Some say that rape is a form of “soul murder,” a form of torture that has increasingly been used, not as a spoil of war, but as a systematic weapon of war. Repeated public gang-rapes of girls and women in Algeria, Bangladesh, Bosnia, Congo, Guatemala, Rwanda, and Sudan have also been a form of  gender or ethnic cleansing, if and when the rapists belong to another tribe or religion. In many cases, the victim no longer wishes to live. She loses her power to resist. She is shamed, tends to blame herself; her family may blame or even kill her.

Whenever I read about violence against women in Utter Pradesh, I fondly recall their Bandit Queen, Phoolan Devi. She was a born rebel. She protested when a male relative stole her father’s land—and was therefore married off at eleven to a 33-year-old man who beat her viciously. She kept running away. Ultimately, she became an outcast and was known as a “runaway” wife.

Phoolan became a dacoit, a bandit, and in the course of that life was kidnapped by upper-caste men, held for three weeks, and repeatedly raped. She escaped, with the help from her own caste, and continued the bandit life. Eventually, she and her gang wreaked revenge on the men who had captured her, and she murdered them all. After doing jail-time, Phoolan ran for public office, won, and represented Uttar Pradesh in Parliament.

The fact that a woman can go on and even triumph after being raped does not mean that she has not been wounded.

The heroism of Hindu and Muslim women under siege is quite extraordinary. In India, there is the Pink Sari revolution—women who support each other, all wearing pink saris, in confronting men who have beaten or raped one of them.

Hindu nationalist Tapan Ghosh is known for his heroic rescues of Hindu girls who have taken by Muslims, forcibly converted, raped, and “married.” He returns them to their families and villages.

By now, we have all heard about Nujood Ali, the incredibly heroic ten-year-old girl in Yemen who fled her abusive husband and demanded a divorce. This act was the first of its kind in a country where girls as young as eight are given away in marriage.

Forced by her father to marry a man three times her age, young Nujood Ali was sent away from her parents and beloved sisters and made to live with her husband and his family in an isolated village in rural Yemen. There she suffered daily from physical and emotional abuse by her mother-in-law and nightly at the rough hands of her spouse. Flouting his oath to wait to have sexual relations with Nujood until she was no longer a child, he took her virginity on their wedding night. She was only ten years old.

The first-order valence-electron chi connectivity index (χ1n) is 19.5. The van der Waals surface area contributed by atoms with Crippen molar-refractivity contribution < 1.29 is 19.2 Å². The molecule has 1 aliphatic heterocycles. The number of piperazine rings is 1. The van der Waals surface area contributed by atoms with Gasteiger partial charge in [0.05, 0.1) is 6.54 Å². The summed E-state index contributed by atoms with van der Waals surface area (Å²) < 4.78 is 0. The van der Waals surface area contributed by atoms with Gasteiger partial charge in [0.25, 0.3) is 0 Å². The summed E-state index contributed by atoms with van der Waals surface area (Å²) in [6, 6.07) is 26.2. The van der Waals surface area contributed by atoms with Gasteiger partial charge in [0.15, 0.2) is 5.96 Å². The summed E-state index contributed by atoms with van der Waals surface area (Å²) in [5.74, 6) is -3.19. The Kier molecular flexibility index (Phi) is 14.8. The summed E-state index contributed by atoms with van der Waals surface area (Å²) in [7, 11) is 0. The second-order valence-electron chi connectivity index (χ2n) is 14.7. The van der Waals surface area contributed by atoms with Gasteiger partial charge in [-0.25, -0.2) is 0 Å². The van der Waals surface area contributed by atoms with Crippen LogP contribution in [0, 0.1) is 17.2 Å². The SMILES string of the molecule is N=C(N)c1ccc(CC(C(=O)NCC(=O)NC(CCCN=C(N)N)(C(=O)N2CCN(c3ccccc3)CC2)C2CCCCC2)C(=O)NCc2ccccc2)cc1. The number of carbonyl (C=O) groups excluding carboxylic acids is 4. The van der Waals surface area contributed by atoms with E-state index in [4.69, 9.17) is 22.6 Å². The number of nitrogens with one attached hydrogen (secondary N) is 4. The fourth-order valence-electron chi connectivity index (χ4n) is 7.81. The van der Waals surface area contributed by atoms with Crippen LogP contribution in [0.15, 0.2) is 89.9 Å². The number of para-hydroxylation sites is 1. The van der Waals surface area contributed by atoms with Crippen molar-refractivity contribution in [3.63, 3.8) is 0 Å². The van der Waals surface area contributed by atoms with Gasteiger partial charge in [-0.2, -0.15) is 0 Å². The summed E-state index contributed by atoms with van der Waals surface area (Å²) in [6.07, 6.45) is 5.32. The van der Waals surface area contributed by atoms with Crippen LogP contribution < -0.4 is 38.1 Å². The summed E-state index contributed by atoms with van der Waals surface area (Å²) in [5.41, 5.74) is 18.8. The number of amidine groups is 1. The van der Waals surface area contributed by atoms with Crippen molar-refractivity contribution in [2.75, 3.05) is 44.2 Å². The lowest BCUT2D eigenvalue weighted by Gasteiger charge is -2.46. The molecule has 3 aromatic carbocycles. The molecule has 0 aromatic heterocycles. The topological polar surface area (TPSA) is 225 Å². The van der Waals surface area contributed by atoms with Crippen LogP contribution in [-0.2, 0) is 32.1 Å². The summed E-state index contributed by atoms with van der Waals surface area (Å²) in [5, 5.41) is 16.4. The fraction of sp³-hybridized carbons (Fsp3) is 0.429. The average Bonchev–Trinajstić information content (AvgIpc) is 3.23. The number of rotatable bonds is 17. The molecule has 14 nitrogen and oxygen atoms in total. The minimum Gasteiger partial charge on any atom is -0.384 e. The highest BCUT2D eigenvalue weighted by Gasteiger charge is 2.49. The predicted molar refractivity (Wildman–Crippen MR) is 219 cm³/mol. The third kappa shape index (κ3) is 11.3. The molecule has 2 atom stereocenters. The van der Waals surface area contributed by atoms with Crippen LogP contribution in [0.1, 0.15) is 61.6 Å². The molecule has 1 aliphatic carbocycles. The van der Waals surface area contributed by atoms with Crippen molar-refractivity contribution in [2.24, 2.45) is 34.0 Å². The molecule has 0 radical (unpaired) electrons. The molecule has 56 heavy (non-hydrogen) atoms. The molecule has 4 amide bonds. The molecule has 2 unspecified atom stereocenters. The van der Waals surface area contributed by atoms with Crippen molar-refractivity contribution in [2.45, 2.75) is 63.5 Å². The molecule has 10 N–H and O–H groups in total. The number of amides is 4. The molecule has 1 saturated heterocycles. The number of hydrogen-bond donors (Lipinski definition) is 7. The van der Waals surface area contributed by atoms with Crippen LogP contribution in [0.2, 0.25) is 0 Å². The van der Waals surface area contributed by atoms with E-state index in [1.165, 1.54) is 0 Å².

Unable to endure the pain and distress any longer, Nujood fled—not for home, but to the courthouse of the capital, paying for a taxi ride with a few precious coins of bread money. When a renowned Yemeni lawyer (Shada Nasser) heard about the young victim, she took on Nujood’s case and fought the archaic system in a country where almost half the girls are married while still under the legal age. Since their unprecedented victory in April 2008, Nujood’s courageous defiance of both Yemeni customs and her own family has attracted a storm of international attention.

We want her as an ally. We want her counterparts in the Muslim world as allies. We want Mukhtaran Bibi (Muhktar Mai) on our side. She is the young Pakistani woman who was gang-raped by her alleged social superiors in order to cover up their own considerable crimes. She escaped. She was not silenced by shame. She did not kill herself. Bibi did not join a gang of outlaws and then exact personal and caste revenge. Despite numerous death threats, Mukhtaran Bibi legally pursued the criminals–and won. And then she moved on to rescue, shelter, and educate other women who are facing similar circumstances. She remains in danger and under police protection.

Personally, I wish we had more women like Nujood Ali, Mukhtaran Bibi (alright, like Phoolan Devi too) right here. Their bravery is astounding. Although they have much to lose—their lives for starters—they also have much to gain since they are debased from morning to night from the moment of their birth.

What must be said, what must be done? The same hard activist work that has been done in the West—and that is still ongoing—deserves a global platform. This is painstaking work that must be done if a country wishes to consider itself civilized.

May these unnamed young girls’ deaths lead India’s new Prime Minister, Narendra Modi, into taking radically bold steps to criminalize caste distinctions as well as to prosecute and one day abolish the epidemic of sexual violence against girls and women.

May these innocent girls rest in peace.

Dr. Phyllis Chesler is a Fellow at the Middle East Forum and the author of fifteen books, including her latest, An American Bride in Kabul.